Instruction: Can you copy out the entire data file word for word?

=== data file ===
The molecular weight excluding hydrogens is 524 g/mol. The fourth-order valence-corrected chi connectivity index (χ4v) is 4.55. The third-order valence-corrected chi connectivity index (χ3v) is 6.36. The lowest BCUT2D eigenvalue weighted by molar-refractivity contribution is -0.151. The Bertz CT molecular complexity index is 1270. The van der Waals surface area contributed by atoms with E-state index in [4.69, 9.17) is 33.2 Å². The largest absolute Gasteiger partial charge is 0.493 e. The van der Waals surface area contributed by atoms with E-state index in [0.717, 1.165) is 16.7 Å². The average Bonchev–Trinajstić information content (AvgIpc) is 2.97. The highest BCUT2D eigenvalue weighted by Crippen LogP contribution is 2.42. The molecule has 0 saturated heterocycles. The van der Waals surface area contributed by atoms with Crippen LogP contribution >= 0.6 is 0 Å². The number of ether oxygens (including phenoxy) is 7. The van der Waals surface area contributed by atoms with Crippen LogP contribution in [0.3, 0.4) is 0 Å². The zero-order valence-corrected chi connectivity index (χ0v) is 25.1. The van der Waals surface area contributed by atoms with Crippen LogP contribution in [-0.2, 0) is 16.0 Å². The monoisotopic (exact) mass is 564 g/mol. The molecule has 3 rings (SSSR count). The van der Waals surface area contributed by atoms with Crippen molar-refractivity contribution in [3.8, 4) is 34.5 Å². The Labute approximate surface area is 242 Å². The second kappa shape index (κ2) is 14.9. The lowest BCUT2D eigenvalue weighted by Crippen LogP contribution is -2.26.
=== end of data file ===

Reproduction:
The molecular weight excluding hydrogens is 524 g/mol. The fourth-order valence-corrected chi connectivity index (χ4v) is 4.55. The third-order valence-corrected chi connectivity index (χ3v) is 6.36. The lowest BCUT2D eigenvalue weighted by molar-refractivity contribution is -0.151. The Bertz CT molecular complexity index is 1270. The van der Waals surface area contributed by atoms with E-state index in [4.69, 9.17) is 33.2 Å². The largest absolute Gasteiger partial charge is 0.493 e. The van der Waals surface area contributed by atoms with E-state index in [0.717, 1.165) is 16.7 Å². The average Bonchev–Trinajstić information content (AvgIpc) is 2.97. The highest BCUT2D eigenvalue weighted by Crippen LogP contribution is 2.42. The molecule has 0 saturated heterocycles. The van der Waals surface area contributed by atoms with Crippen LogP contribution >= 0.6 is 0 Å². The number of ether oxygens (including phenoxy) is 7. The van der Waals surface area contributed by atoms with Crippen LogP contribution in [0.3, 0.4) is 0 Å². The zero-order valence-corrected chi connectivity index (χ0v) is 25.1. The van der Waals surface area contributed by atoms with Crippen LogP contribution in [-0.2, 0) is 16.0 Å². The monoisotopic (exact) mass is 564 g/mol. The molecule has 3 rings (SSSR count). The van der Waals surface area contributed by atoms with Crippen molar-refractivity contribution in [3.8, 4) is 34.5 Å². The Labute approximate surface area is 242 Å². The second kappa shape index (κ2) is 14.9. The lowest BCUT2D eigenvalue weighted by Crippen LogP contribution is -2.26.